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Brimblecombe, R, Dismukes CG, Swiegers GF, Spiccia L.  2009.  Molecular water-oxidation catalysts for photoelectrochemical cells. Dalton Transactions. :9374-9384. AbstractWebsite
Photoelectrochemical cells that efficiently split water into oxygen and hydrogen, "the fuel of the future", need to combine robust water oxidation catalysts at the anode (2H2O [rightward arrow] O2 + 4H+ + 4e-) with hydrogen reduction catalysts at the cathode (2H+ + 2e-[rightward arrow] H2). Both sets of catalysts will, ideally, operate at low overpotentials and employ light-driven or light-assisted processes. In this Perspective article, we focus on significant efforts to develop solid state materials and molecular coordination complexes as catalyst for water oxidation. We briefly review the field with emphasis on the various molecular catalysts that have been developed and then examine the activity of molecular catalysts in water oxidation following their attachment to conducting electrodes. For such molecular species to be useful in a solar water-splitting device it is preferable that they are securely and durably affixed to an electrode surface. We also consider recent developments aimed at combining the action of molecular catalysts with light absorption so that light driven water oxidation may be achieved.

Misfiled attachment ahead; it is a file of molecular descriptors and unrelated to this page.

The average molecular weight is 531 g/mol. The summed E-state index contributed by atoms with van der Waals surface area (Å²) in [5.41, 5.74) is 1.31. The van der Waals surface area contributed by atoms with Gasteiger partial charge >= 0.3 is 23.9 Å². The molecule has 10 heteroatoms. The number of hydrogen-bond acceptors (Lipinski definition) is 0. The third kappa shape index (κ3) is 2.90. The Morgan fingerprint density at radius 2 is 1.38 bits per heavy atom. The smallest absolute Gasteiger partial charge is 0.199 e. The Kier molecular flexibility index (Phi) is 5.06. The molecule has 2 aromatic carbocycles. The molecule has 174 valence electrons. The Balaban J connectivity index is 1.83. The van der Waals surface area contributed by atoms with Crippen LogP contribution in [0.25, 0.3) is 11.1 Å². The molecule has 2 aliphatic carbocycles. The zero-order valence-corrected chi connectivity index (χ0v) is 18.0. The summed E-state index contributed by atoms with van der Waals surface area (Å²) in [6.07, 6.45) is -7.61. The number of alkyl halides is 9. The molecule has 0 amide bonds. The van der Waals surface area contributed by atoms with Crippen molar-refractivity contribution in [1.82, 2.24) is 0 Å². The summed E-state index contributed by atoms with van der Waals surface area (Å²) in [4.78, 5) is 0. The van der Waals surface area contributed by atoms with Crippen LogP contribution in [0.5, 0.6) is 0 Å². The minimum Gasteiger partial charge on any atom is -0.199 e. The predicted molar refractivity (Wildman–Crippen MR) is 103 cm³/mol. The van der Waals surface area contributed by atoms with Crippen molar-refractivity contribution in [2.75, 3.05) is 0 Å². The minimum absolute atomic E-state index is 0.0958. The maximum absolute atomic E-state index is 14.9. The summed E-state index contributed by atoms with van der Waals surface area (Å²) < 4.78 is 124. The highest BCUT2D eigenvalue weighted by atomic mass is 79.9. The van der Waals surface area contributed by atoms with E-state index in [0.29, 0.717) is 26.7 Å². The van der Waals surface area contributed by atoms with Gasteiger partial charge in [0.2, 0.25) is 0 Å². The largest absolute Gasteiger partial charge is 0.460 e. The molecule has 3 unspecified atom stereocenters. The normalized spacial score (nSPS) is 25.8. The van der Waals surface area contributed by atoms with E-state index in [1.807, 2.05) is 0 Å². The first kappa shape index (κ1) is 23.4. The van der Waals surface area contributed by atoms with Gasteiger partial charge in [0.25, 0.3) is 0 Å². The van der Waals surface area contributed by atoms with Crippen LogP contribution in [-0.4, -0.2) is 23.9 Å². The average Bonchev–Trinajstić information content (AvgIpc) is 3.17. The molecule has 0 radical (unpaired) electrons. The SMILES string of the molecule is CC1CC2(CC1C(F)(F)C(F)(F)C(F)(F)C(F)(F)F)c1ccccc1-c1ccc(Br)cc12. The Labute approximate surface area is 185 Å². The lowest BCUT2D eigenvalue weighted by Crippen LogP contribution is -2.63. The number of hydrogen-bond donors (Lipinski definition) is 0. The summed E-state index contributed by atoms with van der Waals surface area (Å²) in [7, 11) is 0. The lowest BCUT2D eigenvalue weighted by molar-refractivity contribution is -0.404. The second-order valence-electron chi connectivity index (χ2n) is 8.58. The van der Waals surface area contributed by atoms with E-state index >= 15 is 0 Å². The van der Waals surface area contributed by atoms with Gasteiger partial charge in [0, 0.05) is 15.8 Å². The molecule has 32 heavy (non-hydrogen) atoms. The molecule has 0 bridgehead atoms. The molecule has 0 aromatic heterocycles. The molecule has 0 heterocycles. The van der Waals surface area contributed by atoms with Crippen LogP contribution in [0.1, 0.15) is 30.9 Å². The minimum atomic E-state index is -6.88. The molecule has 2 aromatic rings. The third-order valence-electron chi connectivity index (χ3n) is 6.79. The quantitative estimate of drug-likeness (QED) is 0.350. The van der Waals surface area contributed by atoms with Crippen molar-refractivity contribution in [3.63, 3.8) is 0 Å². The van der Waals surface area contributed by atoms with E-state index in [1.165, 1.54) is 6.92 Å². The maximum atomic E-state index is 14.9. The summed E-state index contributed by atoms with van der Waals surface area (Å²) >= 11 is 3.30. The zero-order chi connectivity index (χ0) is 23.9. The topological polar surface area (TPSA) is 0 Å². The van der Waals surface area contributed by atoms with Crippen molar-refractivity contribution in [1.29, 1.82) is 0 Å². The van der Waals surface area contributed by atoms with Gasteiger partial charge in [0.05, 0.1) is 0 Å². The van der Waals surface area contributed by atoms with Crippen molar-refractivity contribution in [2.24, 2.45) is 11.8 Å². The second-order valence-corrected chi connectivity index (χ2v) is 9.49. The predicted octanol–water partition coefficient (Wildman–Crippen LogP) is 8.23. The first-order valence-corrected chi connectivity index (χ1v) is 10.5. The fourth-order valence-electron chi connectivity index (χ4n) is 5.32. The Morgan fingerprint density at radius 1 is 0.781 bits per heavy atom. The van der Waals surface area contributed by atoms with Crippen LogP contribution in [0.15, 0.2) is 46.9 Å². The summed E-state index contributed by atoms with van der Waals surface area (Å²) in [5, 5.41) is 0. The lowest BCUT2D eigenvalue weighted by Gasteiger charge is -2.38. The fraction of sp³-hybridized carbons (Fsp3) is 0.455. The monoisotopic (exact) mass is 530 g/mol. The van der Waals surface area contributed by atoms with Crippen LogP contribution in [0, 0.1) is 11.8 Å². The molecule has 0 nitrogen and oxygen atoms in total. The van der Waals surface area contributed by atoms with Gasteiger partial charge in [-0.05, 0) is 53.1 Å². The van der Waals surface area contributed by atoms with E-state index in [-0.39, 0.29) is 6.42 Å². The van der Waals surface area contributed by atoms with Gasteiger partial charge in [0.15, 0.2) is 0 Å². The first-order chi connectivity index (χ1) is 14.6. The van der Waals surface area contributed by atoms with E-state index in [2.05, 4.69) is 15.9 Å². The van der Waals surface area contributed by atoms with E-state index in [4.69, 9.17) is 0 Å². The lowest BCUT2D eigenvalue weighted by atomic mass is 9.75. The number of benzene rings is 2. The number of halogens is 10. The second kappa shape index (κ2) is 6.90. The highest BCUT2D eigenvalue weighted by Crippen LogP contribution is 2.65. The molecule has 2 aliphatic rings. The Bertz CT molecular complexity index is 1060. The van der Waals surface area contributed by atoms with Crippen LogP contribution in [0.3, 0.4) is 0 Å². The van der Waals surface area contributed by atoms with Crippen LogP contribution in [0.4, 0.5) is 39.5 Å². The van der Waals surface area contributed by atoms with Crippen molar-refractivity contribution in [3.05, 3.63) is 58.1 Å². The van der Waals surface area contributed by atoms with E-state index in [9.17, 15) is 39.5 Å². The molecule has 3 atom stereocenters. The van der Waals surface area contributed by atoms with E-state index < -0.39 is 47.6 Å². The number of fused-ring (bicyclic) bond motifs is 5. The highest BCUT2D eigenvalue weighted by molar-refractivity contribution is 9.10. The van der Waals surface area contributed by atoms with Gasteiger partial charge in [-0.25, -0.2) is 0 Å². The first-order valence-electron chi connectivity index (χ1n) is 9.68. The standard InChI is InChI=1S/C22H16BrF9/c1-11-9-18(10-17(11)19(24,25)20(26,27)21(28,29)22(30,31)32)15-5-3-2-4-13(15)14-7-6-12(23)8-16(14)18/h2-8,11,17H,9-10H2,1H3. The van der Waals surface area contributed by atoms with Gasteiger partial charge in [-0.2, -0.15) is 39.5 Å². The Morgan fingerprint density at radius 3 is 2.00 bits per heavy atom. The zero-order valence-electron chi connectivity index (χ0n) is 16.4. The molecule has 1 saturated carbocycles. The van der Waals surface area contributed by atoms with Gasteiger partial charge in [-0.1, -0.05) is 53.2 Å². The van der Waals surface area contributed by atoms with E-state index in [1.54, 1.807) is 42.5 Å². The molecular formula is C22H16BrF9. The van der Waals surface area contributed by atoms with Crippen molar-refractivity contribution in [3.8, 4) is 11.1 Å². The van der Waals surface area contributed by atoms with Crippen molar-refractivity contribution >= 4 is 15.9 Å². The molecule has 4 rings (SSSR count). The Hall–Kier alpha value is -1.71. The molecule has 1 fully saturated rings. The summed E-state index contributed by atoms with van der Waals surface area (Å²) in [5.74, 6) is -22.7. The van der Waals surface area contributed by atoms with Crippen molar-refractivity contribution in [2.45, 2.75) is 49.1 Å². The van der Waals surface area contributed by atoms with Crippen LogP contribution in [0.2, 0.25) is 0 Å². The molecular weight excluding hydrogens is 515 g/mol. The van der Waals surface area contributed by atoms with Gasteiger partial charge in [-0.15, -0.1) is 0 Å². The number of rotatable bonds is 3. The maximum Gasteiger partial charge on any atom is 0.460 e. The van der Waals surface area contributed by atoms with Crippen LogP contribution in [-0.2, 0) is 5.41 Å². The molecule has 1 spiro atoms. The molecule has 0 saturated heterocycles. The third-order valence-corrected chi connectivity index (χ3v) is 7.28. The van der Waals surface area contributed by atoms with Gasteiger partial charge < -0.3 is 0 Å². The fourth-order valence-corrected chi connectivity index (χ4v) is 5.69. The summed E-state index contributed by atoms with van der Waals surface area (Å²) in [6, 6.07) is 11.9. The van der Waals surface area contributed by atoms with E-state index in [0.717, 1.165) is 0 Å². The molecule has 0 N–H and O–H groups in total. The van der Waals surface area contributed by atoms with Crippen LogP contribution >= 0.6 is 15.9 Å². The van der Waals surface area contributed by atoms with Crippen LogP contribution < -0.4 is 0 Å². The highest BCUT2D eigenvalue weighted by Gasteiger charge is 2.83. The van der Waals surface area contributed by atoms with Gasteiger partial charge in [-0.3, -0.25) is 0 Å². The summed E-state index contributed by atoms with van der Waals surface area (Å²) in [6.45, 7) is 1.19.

Brimblecombe, R, Swiegers G F, Dismukes  CG, Spiccia L.  2008.  Sustained Water Oxidation Photocatalysis by a Bioinspired Manganese Cluster. Angewandte Chemie International Edition. 47:7335-7338.Website
Brimblecombe, R, Kolling DRJ, Bond AM, Dismukes CG, Swiegers GF, Spiccia L.  2009.  Sustained Water Oxidation by [Mn4O4]7+ Core Complexes Inspired by Oxygenic Photosynthesis. Inorganic Chemistry. 48:7269-7279. AbstractWebsite